Things were looking just grand for San Francisco federal prosecutors last summer, in the weeks after they filed charges against two former executives from Brocade Communications Systems Inc. They were the first to bring a criminal case in the metastasizing stock option backdating scandal, and while Brocade never looked like a simple case � the feds spent 18 months investigating before they filed charges � it was a big one.

In short, the times were good.

Then it got assigned to Charles Breyer.

Since his appointment to the bench in 1997, the U.S. district judge has historically been skeptical of newfangled securities fraud arguments. Indeed, he seemed particularly engaged in a 2001 case where he dismissed criminal insider trading charges against Keith Kim, an executive who learned of a pending merger � and capitalized on it with stock trades � through a leadership group he was in, rather than as a literal insider.

It didn’t take him long to throw a couple of kinks in the Brocade case, either.

First, Breyer decided in September not to stay a parallel civil suit filed by the Securities and Exchange Commission, which names former Brocade CEO Antonio Canova in addition to the criminal defendants, ex-CEO Gregory Reyes and former HR director Stephanie Jensen.

Breyer is one of a relatively small number of judges around the country who decline to issue such stays. So now the prosecutors have to pursue a criminal case against defendants who will get access to valuable discovery information.

And in a Friday hearing in the SEC case, Breyer seemed receptive to arguments by Richard Marmaro, the Skadden, Arps, Slate, Meagher & Flom lawyer defending Reyes, that the government’s case is exactly the type of novel allegation that deserves extra scrutiny. For that reason, Marmaro said, Breyer should hold a summary judgment hearing in the civil case ASAP.

Namely, Marmaro said he wants such a hearing to decide whether any manipulation of stock options had a material effect on Brocade’s earnings or expenses.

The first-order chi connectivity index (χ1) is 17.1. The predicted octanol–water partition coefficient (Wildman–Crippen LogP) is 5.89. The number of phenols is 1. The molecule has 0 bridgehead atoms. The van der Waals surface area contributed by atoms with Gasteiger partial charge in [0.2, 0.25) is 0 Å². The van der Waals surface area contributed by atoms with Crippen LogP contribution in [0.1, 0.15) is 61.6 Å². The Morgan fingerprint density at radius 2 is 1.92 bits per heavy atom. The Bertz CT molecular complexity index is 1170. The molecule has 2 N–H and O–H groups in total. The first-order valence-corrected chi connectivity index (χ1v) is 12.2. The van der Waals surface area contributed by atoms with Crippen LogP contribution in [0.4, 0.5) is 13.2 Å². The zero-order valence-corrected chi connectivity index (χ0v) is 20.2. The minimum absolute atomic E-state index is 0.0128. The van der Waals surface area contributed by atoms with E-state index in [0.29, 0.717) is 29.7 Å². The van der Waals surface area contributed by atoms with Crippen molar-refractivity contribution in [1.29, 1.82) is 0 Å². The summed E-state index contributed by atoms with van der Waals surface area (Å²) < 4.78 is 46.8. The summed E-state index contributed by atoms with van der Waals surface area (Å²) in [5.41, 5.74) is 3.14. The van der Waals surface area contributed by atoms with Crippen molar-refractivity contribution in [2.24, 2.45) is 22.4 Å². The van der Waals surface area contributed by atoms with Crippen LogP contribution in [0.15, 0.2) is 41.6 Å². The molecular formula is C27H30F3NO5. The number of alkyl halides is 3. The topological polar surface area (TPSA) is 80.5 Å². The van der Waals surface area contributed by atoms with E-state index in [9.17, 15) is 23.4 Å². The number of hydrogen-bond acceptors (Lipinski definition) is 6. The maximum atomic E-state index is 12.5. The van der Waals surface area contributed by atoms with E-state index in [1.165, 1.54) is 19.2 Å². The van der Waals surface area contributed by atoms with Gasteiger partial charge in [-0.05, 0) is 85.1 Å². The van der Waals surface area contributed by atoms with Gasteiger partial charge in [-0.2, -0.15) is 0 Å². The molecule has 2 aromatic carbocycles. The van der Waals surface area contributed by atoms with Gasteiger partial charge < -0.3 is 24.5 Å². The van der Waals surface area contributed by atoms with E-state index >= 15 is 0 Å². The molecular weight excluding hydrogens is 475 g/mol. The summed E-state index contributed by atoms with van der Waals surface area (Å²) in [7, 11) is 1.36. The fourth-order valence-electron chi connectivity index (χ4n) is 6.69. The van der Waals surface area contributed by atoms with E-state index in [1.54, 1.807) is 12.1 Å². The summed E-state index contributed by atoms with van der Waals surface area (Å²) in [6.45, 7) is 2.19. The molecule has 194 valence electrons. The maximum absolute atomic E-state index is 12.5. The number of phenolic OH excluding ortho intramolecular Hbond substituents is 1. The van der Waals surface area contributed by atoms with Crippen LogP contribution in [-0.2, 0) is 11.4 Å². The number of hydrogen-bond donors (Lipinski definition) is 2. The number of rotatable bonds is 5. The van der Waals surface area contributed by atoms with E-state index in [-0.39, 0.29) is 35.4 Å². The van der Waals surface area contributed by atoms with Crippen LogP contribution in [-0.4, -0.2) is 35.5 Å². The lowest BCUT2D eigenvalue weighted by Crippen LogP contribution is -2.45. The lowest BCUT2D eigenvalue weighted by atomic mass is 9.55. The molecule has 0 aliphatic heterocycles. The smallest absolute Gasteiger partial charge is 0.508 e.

At a summary judgment hearing, the parties would argue whether, assuming backdating of options occurred, there was any harm to the company.

“If it’s shown this whole practice has no effect on the market, I think it has some relevance,” Breyer said in court.

SEC lawyer Susan LaMarca wasn’t so keen on Marmaro’s argument. “That this is outside the paradigm that Mr. Marmaro has seen before is immaterial to whether there was fraud,” she told Breyer.

But the judge’s reservations continued in a way that can’t be comfortable for the government. With more than 100 cases under investigation, Breyer wondered what it says “if something has gone on for years and all of a sudden it’s criminal.”

“I’m always concerned about the due process,” he added.

Justin Scheck


A giant concrete cross erected in San Diego to honor war veterans � the subject of a huge ongoing legal fight that’s already gone up to the U.S. Supreme Court � has recently lost some powerful supporters. One of them, Rep. Randy “Duke” Cunningham, pleaded guilty to graft charges last year and now resides in federal prison. Another, seven-term Rep. Richard Pombo, lost a re-election bid last month.

But the deposed Republican leaders returned from the political graveyard momentarily, both showing up as potential saviors for the Mount Soledad cross in a Fourth District Court of Appeal decision last week.

The city of San Diego moved to sell off the war memorial after the courts ruled in 1991 and again in 1997 that its control of the cross violates California’s prohibition against preference of religion.

The Fourth District, relying in part on Cunningham’s and Pombo’s statements and actions during their time as public officials, concluded that the city should be allowed to donate the property where the 29-foot cross stands to the federal government.

Cunningham’s contribution was fairly straightforward. He pushed through legislation that would allow the federal government to make the cross part of a national war memorial, which would be run by the San Diego-based veterans group that put up the cross in 1954.

But it may be Pombo’s words that reassured the Fourth District.

In a letter as chairman of the House Committee on Resources, Pombo said the Department of Interior would control the San Diego war memorial property, but the local veterans association would pay to preserve the cross.

What about the First Amendment’s separation of church and state, you ask?

Fourth District Justice Patricia Benke says the courts will cross that bridge when they get there.

“We assume government entities will act constitutionally,” Benke wrote in Paulson v. Abdelnour, 06 C.D.O.S. 11011.

Matthew Hirsch